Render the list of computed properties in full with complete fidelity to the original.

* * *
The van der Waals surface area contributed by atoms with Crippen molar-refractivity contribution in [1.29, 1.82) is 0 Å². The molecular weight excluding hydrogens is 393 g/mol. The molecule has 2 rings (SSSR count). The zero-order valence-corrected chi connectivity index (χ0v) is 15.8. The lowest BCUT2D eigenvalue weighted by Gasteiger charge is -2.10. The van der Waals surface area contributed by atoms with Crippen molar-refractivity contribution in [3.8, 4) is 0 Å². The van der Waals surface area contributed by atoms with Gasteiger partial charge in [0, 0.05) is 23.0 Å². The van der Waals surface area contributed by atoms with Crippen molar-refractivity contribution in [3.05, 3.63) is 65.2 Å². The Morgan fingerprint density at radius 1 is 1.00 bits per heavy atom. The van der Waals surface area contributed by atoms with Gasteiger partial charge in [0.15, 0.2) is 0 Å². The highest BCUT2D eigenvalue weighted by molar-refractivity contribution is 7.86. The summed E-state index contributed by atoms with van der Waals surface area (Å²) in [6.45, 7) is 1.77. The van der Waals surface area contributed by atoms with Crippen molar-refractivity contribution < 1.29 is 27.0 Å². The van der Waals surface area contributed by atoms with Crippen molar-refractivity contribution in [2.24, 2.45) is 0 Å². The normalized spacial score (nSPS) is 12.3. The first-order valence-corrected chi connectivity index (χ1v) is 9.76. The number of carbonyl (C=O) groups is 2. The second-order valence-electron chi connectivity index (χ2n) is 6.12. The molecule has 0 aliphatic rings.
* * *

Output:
The van der Waals surface area contributed by atoms with Crippen molar-refractivity contribution in [1.29, 1.82) is 0 Å². The molecular weight excluding hydrogens is 393 g/mol. The molecule has 2 rings (SSSR count). The zero-order valence-corrected chi connectivity index (χ0v) is 15.8. The lowest BCUT2D eigenvalue weighted by Gasteiger charge is -2.10. The van der Waals surface area contributed by atoms with Crippen molar-refractivity contribution in [3.8, 4) is 0 Å². The van der Waals surface area contributed by atoms with Gasteiger partial charge in [0, 0.05) is 23.0 Å². The van der Waals surface area contributed by atoms with Crippen molar-refractivity contribution in [3.05, 3.63) is 65.2 Å². The Morgan fingerprint density at radius 1 is 1.00 bits per heavy atom. The van der Waals surface area contributed by atoms with Gasteiger partial charge in [0.15, 0.2) is 0 Å². The highest BCUT2D eigenvalue weighted by molar-refractivity contribution is 7.86. The summed E-state index contributed by atoms with van der Waals surface area (Å²) in [6.45, 7) is 1.77. The van der Waals surface area contributed by atoms with Crippen molar-refractivity contribution < 1.29 is 27.0 Å². The van der Waals surface area contributed by atoms with Crippen molar-refractivity contribution in [2.24, 2.45) is 0 Å². The normalized spacial score (nSPS) is 12.3. The first-order valence-corrected chi connectivity index (χ1v) is 9.76. The number of carbonyl (C=O) groups is 2. The second-order valence-electron chi connectivity index (χ2n) is 6.12. The molecule has 0 aliphatic rings.